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Merry, Tarry Christmas: Canada Exits Kyoto

After playing coy for the duration of the COP-17 climate talks in Durban, Canada Environment Minister Peter Kent announced a day after returning home that the country would indeed pull out of the Kyoto Protocol, the only legally binding climate-change mechanism to date in the world.
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It's official: Canada will not renew its commitment to the Kyoto Protocol to reduce greenhouse gas emissions in 2012 when the existing agreement expires, becoming the first country ever to formally withdraw from the accords.

“The Kyoto Protocol does not cover the world’s largest two emitters, United States and China, and therefore cannot work,” Kent said, according to the Associated Press. “It’s now clear that Kyoto is not the path forward to a global solution to climate change. If anything it’s an impediment.”

His announcement came a day after he returned from the 17th Conference of the Parties (COP-17) of the United Nations Framework Convention on Climate Change (UNFCCC), which adjourned on Sunday December 11.

In being the first country to exit the Protocol—although the U.S. has never joined—Canada earned outright censure from China, Japan and other countries. Under its commitment, Canada was supposed to reduce its greenhouse gases by six percent below 1990 levels between 2008 and 2012, but those emissions by some estimates may be more than 30 percent above that, The Globe and Mail reported.

Indeed, emissions from the Alberta oil sands, which holds the world's third-largest oil reserves, are going in the wrong direction. With more than 170 billion barrels, by 2025 the 1.5 million barrels produced daily is slated to rise to 3.7 million, the AP said. Currently Canada's oil sands are its fastest-growing source of emissions.

“It allows us to continue to create jobs and growth in Canada,” Kent told reporters about the withdrawal, according to the AP.

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China and Japan called the decision regrettable. China, although it is one of the world's largest emitters, has less strict requirements because of its status as a developing nation, one of the reasons Canadian leaders think the accords won't work.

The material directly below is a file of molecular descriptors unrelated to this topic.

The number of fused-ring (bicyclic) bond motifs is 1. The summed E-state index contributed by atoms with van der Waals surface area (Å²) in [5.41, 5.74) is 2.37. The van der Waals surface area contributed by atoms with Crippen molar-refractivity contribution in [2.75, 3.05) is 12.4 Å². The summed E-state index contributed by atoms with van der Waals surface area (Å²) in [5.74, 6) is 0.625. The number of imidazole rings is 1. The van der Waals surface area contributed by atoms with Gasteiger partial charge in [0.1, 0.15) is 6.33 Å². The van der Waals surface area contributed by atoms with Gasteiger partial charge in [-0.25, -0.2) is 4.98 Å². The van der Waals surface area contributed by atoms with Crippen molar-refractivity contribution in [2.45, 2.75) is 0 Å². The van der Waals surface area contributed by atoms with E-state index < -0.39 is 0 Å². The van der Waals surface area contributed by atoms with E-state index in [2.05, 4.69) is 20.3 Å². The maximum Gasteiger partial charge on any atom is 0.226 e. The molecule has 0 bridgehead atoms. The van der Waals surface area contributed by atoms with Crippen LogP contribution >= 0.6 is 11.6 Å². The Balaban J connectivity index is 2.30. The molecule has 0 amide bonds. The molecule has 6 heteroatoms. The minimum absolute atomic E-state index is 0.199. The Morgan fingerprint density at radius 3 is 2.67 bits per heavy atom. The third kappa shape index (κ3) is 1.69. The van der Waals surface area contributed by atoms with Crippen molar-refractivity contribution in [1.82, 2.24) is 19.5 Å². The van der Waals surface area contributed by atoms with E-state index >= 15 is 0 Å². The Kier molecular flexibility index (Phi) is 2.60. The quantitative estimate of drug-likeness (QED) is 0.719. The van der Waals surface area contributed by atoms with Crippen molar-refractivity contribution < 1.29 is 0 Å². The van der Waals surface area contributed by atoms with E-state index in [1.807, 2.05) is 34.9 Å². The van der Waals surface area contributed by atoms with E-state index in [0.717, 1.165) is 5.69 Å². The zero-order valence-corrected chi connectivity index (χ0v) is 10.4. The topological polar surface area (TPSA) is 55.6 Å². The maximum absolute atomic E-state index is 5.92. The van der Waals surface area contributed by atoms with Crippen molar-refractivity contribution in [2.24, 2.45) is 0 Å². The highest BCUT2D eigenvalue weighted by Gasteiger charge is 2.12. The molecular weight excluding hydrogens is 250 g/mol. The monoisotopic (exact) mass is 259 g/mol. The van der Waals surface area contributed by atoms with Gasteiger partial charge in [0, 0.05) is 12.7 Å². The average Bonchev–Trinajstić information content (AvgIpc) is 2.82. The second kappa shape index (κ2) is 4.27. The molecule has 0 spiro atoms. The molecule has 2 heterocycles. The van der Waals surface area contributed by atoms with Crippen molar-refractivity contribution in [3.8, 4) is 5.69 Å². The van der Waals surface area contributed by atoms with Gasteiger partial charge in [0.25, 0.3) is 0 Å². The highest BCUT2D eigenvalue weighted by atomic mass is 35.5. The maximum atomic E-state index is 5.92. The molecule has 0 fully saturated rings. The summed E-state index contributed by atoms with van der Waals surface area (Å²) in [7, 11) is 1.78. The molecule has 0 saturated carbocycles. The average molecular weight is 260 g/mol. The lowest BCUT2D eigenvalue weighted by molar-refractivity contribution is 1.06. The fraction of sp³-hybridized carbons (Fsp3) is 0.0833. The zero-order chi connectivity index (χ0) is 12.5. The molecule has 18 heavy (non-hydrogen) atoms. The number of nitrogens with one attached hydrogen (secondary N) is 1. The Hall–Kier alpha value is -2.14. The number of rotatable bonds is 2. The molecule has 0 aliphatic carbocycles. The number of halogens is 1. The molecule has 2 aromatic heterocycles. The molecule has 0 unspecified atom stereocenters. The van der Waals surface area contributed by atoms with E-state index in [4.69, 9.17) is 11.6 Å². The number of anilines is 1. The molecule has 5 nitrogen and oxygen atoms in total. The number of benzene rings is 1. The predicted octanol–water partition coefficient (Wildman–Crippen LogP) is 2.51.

"It is regrettable and flies in the face of the efforts of the international community for Canada to leave the Kyoto Protocol at a time when the Durban meeting, as everyone knows, made important progress by securing a second phase of commitment to the Protocol," China's Foreign Ministry spokesman Liu Weimin told reporters, according to Reuters.

A last-minute agreement at Durban extended the Kyoto Protocol commitment through 2017, with a sketch of a treaty to include all nations in binding commitments by 2020.

None of this is soon enough for countries like Tuvalu, an island nation in the South Pacific that is already affected by rising sea levels.

"For a vulnerable country like Tuvalu, its an act of sabotage on our future," Ian Fry, its lead negotiator, told Reuters. "Withdrawing from the Kyoto Protocol is a reckless and totally irresponsible act."

Canada had already come under fire throughout the Durban talks, from censure over its harsh stance on developing nations, emissions and the Protocol, to the tongue-in-cheek but deadly serious Fossil Awards bestowed by the Climate Action Network, of which it won several.

The country is taking heat domestically too, with rising opposition to an expansion of the Alberta oil sands operations as the U.S. postpones its decision on the 1,700-mile-long Keystone XL pipeline that would wend its way to the Gulf of Mexico through environmentally sensitive areas and sacred sites.